A nanofluidic transistor, too small to see with the naked eye, could allow the creation of microscopic chemical plants that operate without moving parts. As seen in the diagram below, the flow of ions through the liquid inside the nanotube (blue) is shut off by a voltage at the gate (yellow). (Images courtesy Majumdar & Yang labs)
University of California, Berkeley, researchers have invented a variation on the standard electronic transistor, creating the first "nanofluidic" transistor that allows them to control the movement of ions through sub-microscopic, water-filled channels.
The researchers - a chemist and a mechanical engineer - predict that, just as the electronic transistor became the main component of microprocessors and integrated circuits, so will nanofluidic transistors anchor molecular processors, allowing microscopic chemical plants on a chip that operate without moving parts. No valves to get stuck, no pumps to blow, no mixers to get clogged.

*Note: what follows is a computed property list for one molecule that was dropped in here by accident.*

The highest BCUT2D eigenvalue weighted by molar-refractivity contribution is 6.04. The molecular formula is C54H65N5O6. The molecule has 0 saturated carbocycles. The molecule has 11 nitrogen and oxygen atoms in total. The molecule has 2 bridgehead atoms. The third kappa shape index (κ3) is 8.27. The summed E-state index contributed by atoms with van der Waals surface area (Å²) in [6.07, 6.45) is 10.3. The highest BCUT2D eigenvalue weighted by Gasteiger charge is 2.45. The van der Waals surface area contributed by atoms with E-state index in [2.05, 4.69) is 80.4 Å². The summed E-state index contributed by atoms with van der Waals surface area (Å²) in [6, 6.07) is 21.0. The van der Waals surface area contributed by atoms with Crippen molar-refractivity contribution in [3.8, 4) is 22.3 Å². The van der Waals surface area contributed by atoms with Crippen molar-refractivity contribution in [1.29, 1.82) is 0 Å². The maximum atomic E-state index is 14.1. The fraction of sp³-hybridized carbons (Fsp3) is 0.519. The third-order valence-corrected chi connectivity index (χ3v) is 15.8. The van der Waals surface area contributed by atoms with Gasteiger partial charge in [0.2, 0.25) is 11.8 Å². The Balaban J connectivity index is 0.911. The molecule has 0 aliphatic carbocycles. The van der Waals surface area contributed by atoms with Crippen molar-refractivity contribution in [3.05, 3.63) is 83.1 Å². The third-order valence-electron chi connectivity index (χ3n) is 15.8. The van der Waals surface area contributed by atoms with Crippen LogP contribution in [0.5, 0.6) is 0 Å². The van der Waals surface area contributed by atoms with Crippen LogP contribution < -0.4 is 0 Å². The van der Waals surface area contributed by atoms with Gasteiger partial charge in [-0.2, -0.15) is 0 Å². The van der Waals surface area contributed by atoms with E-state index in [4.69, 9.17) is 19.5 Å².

"A transistor is like a valve, but you use electricity to open or close it," explained Arun Majumdar, professor of mechanical engineering at UC Berkeley. "Here, we use a voltage to open or close an ion channel. Now that we’ve shown you can make this building block, we can hook it up to an electronic chip to control the fluidics."
Robert Sanders | EurekAlert!
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